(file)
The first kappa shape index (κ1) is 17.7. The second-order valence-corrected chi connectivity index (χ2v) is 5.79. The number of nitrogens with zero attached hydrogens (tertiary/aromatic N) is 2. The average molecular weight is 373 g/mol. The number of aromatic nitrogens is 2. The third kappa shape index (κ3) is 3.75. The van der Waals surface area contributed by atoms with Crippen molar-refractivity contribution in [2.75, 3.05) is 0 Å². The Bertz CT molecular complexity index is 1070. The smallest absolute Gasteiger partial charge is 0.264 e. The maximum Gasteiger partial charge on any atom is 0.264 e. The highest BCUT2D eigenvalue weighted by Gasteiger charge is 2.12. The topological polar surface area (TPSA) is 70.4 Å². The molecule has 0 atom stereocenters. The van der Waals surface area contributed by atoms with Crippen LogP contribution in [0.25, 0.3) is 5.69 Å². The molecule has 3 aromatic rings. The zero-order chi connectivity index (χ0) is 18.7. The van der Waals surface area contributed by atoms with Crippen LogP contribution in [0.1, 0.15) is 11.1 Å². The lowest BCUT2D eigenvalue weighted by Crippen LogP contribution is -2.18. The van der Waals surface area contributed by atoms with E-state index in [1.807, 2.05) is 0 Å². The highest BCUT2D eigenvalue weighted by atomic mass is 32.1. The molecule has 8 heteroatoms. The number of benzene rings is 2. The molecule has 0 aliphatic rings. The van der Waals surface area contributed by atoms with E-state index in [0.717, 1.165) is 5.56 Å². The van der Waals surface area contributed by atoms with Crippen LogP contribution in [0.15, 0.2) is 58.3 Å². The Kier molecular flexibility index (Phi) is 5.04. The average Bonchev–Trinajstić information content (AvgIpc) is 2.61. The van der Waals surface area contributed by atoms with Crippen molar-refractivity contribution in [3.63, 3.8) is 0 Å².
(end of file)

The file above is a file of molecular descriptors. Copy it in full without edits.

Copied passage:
The first kappa shape index (κ1) is 17.7. The second-order valence-corrected chi connectivity index (χ2v) is 5.79. The number of nitrogens with zero attached hydrogens (tertiary/aromatic N) is 2. The average molecular weight is 373 g/mol. The number of aromatic nitrogens is 2. The third kappa shape index (κ3) is 3.75. The van der Waals surface area contributed by atoms with Crippen molar-refractivity contribution in [2.75, 3.05) is 0 Å². The Bertz CT molecular complexity index is 1070. The smallest absolute Gasteiger partial charge is 0.264 e. The maximum Gasteiger partial charge on any atom is 0.264 e. The highest BCUT2D eigenvalue weighted by Gasteiger charge is 2.12. The topological polar surface area (TPSA) is 70.4 Å². The molecule has 0 atom stereocenters. The van der Waals surface area contributed by atoms with Crippen LogP contribution in [0.25, 0.3) is 5.69 Å². The molecule has 3 aromatic rings. The zero-order chi connectivity index (χ0) is 18.7. The van der Waals surface area contributed by atoms with Crippen LogP contribution in [0.1, 0.15) is 11.1 Å². The lowest BCUT2D eigenvalue weighted by Crippen LogP contribution is -2.18. The van der Waals surface area contributed by atoms with E-state index in [1.807, 2.05) is 0 Å². The highest BCUT2D eigenvalue weighted by atomic mass is 32.1. The molecule has 8 heteroatoms. The number of benzene rings is 2. The molecule has 0 aliphatic rings. The van der Waals surface area contributed by atoms with E-state index in [0.717, 1.165) is 5.56 Å². The van der Waals surface area contributed by atoms with Crippen LogP contribution in [0.15, 0.2) is 58.3 Å². The Kier molecular flexibility index (Phi) is 5.04. The average Bonchev–Trinajstić information content (AvgIpc) is 2.61. The van der Waals surface area contributed by atoms with Crippen molar-refractivity contribution in [3.63, 3.8) is 0 Å².